Photovoice for Mental Health and Substance Abuse Awareness

Overview and Challenge

Individuals and families who experience mental illness and substance abuse report that getting help can be difficult. Moreover, they also report that staying well is just as hard. Clinical evidence and other research has shown that trauma histories are often at the root of the problem and until these trauma histories are addressed, mental illness and substance abuse are rarely successfully treated.To raise awareness and support an effective treatment, the Mental Health Board of St. Louis and NAMI St. Louis approached the HCRC about using photovoice with clients who have gone through TREM or M-TREM. TREM or M-TREM stands for Trauma Recovery Empowerment Model or Men’s Trauma Recovery and Empowerment Model and has been recognized as an effective treatment modality for adults across ages, genders, races and ethnicities.

While MHB and NAMI St. Louis reported that the need for this program is great, there are few clinicians in the St. Louis metro area who offer it. As ways to give voice to the clients who have taken TREM or M-TREM, and to explain the modality to other clinicians, the HCRC developed and launched a photovoice project with 12 TREM and M-TREM participants and created a video with clinicians.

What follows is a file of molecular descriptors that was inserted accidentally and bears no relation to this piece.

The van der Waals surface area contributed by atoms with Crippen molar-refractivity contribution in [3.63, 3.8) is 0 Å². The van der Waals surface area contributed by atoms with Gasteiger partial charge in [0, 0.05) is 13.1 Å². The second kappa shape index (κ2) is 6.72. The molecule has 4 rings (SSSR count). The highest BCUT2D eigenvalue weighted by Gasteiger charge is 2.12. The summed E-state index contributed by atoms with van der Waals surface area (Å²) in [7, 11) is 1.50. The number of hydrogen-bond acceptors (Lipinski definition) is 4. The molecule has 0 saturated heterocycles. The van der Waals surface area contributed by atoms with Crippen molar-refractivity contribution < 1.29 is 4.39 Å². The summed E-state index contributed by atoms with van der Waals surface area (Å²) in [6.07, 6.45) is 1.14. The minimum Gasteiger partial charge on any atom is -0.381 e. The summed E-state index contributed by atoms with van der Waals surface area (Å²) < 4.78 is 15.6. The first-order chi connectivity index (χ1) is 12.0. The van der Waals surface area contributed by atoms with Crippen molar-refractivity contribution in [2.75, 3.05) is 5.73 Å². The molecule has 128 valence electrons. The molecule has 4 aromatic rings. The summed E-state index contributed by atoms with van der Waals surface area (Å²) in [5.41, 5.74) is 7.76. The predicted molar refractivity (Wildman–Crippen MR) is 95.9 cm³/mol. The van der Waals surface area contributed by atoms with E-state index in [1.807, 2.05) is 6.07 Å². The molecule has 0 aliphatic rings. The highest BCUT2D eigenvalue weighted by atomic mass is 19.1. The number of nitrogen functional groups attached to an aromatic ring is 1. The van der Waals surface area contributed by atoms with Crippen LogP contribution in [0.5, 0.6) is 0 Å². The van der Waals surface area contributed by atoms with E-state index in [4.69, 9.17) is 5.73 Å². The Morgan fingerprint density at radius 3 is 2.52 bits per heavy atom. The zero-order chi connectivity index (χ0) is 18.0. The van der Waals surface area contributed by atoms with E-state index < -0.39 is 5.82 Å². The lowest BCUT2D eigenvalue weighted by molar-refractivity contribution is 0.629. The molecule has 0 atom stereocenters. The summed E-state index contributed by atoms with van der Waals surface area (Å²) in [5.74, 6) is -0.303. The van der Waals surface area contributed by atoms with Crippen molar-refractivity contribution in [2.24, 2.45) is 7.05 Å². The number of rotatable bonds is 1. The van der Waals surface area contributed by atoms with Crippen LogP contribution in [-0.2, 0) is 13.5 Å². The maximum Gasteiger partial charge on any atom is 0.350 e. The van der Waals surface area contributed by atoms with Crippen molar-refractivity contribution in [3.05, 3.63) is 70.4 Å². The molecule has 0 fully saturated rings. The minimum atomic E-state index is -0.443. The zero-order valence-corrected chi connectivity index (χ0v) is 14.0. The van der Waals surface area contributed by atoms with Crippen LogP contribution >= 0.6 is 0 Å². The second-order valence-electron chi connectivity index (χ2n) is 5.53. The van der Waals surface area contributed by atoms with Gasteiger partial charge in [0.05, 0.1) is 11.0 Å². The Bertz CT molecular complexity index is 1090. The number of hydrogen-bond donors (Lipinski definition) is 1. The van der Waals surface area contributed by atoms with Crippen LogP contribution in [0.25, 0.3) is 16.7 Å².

For this project, the HCRC worked with local partners to recruit participants for the photovoice project. An initial pre-launch survey was conducted with participants to understand their knowledge of photography and their attitudes on photovoice.

The HCRC conducted background reviews on mental health and substance abuse photovoice projects, as well as TREM and M-TREM.

Strategy and Creative Direction

The project ran over the course of eight sessions in the fall and spring.

Participants were trained on digital cameras and the basics of photography, as well as the photovoice method. Participants developed their own ground-rules for the project and examined common themes from the pictures that expressed how TREM and M-TREM had helped or made a difference in their lives.


From pre and post-test surveys, all participants expressed a desire to continue taking pictures and sharing their perspectives. Several participants began branching out further and attended advisory groups related to mental health as well as an advocacy day at the capital in Jefferson City. After a graduation and photo exhibition at the St. Louis public library, additional clinicians who were not currently offering TREM or M-TREM expressed interest in bringing it to their clinical settings.


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